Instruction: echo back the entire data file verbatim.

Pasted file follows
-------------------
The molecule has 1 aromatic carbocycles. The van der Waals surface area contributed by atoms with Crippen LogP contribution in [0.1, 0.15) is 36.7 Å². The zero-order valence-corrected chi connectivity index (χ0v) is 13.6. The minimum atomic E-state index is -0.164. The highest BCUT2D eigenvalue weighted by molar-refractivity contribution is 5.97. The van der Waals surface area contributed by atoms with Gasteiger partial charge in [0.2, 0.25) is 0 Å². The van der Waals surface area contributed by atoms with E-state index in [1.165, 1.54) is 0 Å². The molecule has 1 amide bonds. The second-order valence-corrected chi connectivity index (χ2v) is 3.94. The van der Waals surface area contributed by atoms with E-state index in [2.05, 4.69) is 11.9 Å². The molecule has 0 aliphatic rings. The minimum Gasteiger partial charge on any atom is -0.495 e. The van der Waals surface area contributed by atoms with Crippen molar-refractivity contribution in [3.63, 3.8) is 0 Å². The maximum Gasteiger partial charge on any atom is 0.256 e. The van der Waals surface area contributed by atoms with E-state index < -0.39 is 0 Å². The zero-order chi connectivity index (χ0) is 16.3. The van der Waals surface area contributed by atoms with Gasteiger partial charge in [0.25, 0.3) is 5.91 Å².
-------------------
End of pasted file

The molecule has 1 aromatic carbocycles. The van der Waals surface area contributed by atoms with Crippen LogP contribution in [0.1, 0.15) is 36.7 Å². The zero-order valence-corrected chi connectivity index (χ0v) is 13.6. The minimum atomic E-state index is -0.164. The highest BCUT2D eigenvalue weighted by molar-refractivity contribution is 5.97. The van der Waals surface area contributed by atoms with Gasteiger partial charge in [0.2, 0.25) is 0 Å². The van der Waals surface area contributed by atoms with E-state index in [1.165, 1.54) is 0 Å². The molecule has 1 amide bonds. The second-order valence-corrected chi connectivity index (χ2v) is 3.94. The van der Waals surface area contributed by atoms with E-state index in [2.05, 4.69) is 11.9 Å². The molecule has 0 aliphatic rings. The minimum Gasteiger partial charge on any atom is -0.495 e. The van der Waals surface area contributed by atoms with Crippen molar-refractivity contribution in [3.63, 3.8) is 0 Å². The maximum Gasteiger partial charge on any atom is 0.256 e. The van der Waals surface area contributed by atoms with E-state index < -0.39 is 0 Å². The zero-order chi connectivity index (χ0) is 16.3. The van der Waals surface area contributed by atoms with Gasteiger partial charge in [0.25, 0.3) is 5.91 Å².